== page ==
Using less than $8 and thirteen hours of training time, researchers from the United Nations were able to develop a program that could craft realistic seeming speeches for the United Nations’ General Assembly.
The study, first reported by MIT’s Technology Review, is another indication that the age of deepfakes is here and that faked texts could be just as much of a threat as fake videos. Perhaps more, given how cheap they are to produce.
For their experiment, Joseph Bullock and Miguel Luengo-Oroz created a taxonomy for the machine learning algorithms using English language transcripts of speeches given by politicians at the UN General Assembly between 1970 and 2015.
The goal was to train a language model that can generate text in the style of the speeches on topics ranging from climate change to terrorism.
According to the researchers, their software was able to generate 50 to 100 words per topic simply based off of one or two sentences of input with a given headline topic.
The goal was to show how realistically the software could reproduce a realistic sounding speech on either a general topic, or a specific statement from a Secretary General of the UN, and finally if the software could include digressions on politically sensitive topics.
Somewhat reassuringly, the wonkier or drier the subjects were, the better the algorithms performed. In roughly 90% of cases the program was able to generate text that could believably have come from a speaker at the General Assembly on a general political topic or related to a specific issue addressed by the Secretary General. The software had a harder time dealing with digressions on sensitive topics like immigration or racism, because the data couldn’t mimic effectively that kind of speechifying.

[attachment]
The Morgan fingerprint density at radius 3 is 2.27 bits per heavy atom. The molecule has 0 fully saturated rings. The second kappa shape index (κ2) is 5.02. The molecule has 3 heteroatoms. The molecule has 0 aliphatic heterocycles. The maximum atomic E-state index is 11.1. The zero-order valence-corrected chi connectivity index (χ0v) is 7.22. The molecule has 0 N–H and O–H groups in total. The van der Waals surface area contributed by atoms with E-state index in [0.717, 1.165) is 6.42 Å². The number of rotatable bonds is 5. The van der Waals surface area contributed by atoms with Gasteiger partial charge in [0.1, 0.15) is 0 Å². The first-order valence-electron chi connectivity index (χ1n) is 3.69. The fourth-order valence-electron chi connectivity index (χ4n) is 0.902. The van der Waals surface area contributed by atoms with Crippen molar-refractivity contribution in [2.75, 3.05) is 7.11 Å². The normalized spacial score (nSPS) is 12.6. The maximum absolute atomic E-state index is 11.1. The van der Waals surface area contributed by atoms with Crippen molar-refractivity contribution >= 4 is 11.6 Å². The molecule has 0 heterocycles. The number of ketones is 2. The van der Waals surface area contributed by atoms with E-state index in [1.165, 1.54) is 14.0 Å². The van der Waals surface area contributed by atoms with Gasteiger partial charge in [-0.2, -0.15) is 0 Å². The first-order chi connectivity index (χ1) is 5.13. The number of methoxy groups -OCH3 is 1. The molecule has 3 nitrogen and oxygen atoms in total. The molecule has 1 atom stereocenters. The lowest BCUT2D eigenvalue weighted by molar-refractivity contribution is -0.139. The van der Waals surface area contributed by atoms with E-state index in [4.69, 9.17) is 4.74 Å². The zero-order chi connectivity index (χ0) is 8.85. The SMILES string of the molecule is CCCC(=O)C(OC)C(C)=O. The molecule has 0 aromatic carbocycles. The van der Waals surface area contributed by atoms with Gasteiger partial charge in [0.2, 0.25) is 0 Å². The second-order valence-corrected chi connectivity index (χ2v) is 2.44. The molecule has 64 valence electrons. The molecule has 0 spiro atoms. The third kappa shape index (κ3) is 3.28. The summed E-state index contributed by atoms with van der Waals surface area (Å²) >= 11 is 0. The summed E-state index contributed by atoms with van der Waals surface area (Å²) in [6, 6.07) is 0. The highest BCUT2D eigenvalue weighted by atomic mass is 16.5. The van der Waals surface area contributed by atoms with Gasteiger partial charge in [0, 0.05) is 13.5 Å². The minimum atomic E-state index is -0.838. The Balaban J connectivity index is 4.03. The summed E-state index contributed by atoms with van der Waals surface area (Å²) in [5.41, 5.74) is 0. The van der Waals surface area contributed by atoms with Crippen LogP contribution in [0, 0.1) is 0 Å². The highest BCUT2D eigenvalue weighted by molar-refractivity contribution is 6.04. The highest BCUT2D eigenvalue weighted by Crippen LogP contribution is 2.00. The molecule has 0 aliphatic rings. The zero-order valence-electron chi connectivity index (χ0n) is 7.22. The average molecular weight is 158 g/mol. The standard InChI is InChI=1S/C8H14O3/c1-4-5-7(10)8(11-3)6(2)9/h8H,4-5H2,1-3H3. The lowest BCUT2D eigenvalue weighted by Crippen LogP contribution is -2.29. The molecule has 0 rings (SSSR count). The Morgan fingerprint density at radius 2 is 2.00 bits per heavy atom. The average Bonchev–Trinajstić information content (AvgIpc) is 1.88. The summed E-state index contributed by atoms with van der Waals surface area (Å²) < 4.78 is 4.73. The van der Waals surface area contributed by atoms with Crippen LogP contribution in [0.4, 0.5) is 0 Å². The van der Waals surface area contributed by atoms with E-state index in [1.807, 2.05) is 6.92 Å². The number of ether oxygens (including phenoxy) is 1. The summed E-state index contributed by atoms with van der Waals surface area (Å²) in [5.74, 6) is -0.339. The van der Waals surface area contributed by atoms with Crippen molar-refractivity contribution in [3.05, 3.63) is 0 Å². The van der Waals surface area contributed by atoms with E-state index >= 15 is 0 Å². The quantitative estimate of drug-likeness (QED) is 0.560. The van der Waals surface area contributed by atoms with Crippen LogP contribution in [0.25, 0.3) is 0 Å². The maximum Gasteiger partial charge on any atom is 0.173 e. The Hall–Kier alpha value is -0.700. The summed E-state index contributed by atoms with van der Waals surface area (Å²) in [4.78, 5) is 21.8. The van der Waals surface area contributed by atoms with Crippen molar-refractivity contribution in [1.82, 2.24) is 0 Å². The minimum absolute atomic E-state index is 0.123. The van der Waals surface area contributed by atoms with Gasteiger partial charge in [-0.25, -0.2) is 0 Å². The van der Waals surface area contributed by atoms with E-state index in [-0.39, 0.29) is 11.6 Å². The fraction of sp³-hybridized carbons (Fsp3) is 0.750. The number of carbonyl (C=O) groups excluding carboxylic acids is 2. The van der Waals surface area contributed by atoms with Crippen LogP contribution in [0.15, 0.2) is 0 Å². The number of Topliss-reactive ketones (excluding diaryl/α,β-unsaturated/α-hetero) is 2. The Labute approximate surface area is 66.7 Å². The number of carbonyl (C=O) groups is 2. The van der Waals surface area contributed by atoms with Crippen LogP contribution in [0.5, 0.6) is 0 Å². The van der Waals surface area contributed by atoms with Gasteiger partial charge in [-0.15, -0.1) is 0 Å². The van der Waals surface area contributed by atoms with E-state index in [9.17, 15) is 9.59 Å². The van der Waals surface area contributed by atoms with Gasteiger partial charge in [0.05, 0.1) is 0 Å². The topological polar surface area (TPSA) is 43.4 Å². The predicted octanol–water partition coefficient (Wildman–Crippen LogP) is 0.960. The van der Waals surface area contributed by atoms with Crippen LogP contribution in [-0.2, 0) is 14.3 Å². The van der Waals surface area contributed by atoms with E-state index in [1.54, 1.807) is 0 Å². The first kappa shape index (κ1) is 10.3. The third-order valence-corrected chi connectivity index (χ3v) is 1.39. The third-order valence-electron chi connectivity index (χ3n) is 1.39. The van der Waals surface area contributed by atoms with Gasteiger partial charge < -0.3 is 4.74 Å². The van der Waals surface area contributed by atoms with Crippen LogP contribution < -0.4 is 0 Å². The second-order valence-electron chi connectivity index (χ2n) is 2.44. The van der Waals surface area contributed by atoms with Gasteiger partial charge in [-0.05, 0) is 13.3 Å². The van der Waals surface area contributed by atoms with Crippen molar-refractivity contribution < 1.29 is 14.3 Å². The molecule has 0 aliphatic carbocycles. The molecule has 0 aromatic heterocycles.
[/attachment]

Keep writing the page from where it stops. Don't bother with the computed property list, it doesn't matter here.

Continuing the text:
And all that this software took to create was $7.80 and thirteen hours of programming time.
The authors themselves note the profound implications textual deepfakes can have in politics.
The increasing convergence and ubiquity of AI technologies magnify the complexity of the challenges they present, and too often these complexities create a sense of detachment from their potentially negative implications. We must, however, ensure on a human level that these risks are assessed. Laws and regulations aimed at the AI space are urgently required and should be designed to limit the likelihood of those risks (and harms). With this in mind, the intent of this work is to raise awareness about the dangers of AI text generation to peace and political stability, and to suggest recommendations relevant to those in both the scientific and policy spheres that aim to address these challenges.
This post was originally posted at http://feedproxy.google.com/~r/Techcrunch/~3/xInGNpz5rZc/.